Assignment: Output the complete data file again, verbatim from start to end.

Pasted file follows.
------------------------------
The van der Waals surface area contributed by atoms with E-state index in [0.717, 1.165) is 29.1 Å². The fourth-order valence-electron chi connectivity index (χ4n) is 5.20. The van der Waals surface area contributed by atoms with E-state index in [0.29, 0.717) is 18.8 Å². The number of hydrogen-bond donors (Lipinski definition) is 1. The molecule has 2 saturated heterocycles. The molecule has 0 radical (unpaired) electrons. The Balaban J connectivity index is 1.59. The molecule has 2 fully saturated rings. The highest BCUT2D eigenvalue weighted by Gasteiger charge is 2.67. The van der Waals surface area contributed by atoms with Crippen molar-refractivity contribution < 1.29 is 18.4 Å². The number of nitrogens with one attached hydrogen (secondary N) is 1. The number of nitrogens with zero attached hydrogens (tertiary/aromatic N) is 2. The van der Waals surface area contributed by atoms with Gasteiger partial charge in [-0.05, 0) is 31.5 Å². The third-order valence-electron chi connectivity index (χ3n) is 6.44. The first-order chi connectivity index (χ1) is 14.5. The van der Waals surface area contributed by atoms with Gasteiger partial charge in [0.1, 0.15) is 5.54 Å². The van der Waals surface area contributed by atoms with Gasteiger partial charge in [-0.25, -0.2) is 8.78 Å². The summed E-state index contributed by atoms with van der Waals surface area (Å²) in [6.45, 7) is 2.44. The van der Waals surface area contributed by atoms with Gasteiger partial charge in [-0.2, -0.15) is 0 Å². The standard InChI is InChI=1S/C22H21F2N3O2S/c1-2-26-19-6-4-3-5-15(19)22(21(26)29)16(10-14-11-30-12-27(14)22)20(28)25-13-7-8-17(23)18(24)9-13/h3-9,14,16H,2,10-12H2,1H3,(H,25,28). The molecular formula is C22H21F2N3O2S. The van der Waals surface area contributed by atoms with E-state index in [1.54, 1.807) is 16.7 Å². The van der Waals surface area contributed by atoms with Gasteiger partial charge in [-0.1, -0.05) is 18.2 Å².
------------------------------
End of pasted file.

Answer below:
The van der Waals surface area contributed by atoms with E-state index in [0.717, 1.165) is 29.1 Å². The fourth-order valence-electron chi connectivity index (χ4n) is 5.20. The van der Waals surface area contributed by atoms with E-state index in [0.29, 0.717) is 18.8 Å². The number of hydrogen-bond donors (Lipinski definition) is 1. The molecule has 2 saturated heterocycles. The molecule has 0 radical (unpaired) electrons. The Balaban J connectivity index is 1.59. The molecule has 2 fully saturated rings. The highest BCUT2D eigenvalue weighted by Gasteiger charge is 2.67. The van der Waals surface area contributed by atoms with Crippen molar-refractivity contribution < 1.29 is 18.4 Å². The number of nitrogens with one attached hydrogen (secondary N) is 1. The number of nitrogens with zero attached hydrogens (tertiary/aromatic N) is 2. The van der Waals surface area contributed by atoms with Gasteiger partial charge in [-0.05, 0) is 31.5 Å². The third-order valence-electron chi connectivity index (χ3n) is 6.44. The first-order chi connectivity index (χ1) is 14.5. The van der Waals surface area contributed by atoms with Gasteiger partial charge in [0.1, 0.15) is 5.54 Å². The van der Waals surface area contributed by atoms with Gasteiger partial charge in [-0.25, -0.2) is 8.78 Å². The summed E-state index contributed by atoms with van der Waals surface area (Å²) in [6.45, 7) is 2.44. The van der Waals surface area contributed by atoms with Gasteiger partial charge in [-0.2, -0.15) is 0 Å². The standard InChI is InChI=1S/C22H21F2N3O2S/c1-2-26-19-6-4-3-5-15(19)22(21(26)29)16(10-14-11-30-12-27(14)22)20(28)25-13-7-8-17(23)18(24)9-13/h3-9,14,16H,2,10-12H2,1H3,(H,25,28). The molecular formula is C22H21F2N3O2S. The van der Waals surface area contributed by atoms with E-state index in [1.54, 1.807) is 16.7 Å². The van der Waals surface area contributed by atoms with Gasteiger partial charge in [-0.1, -0.05) is 18.2 Å².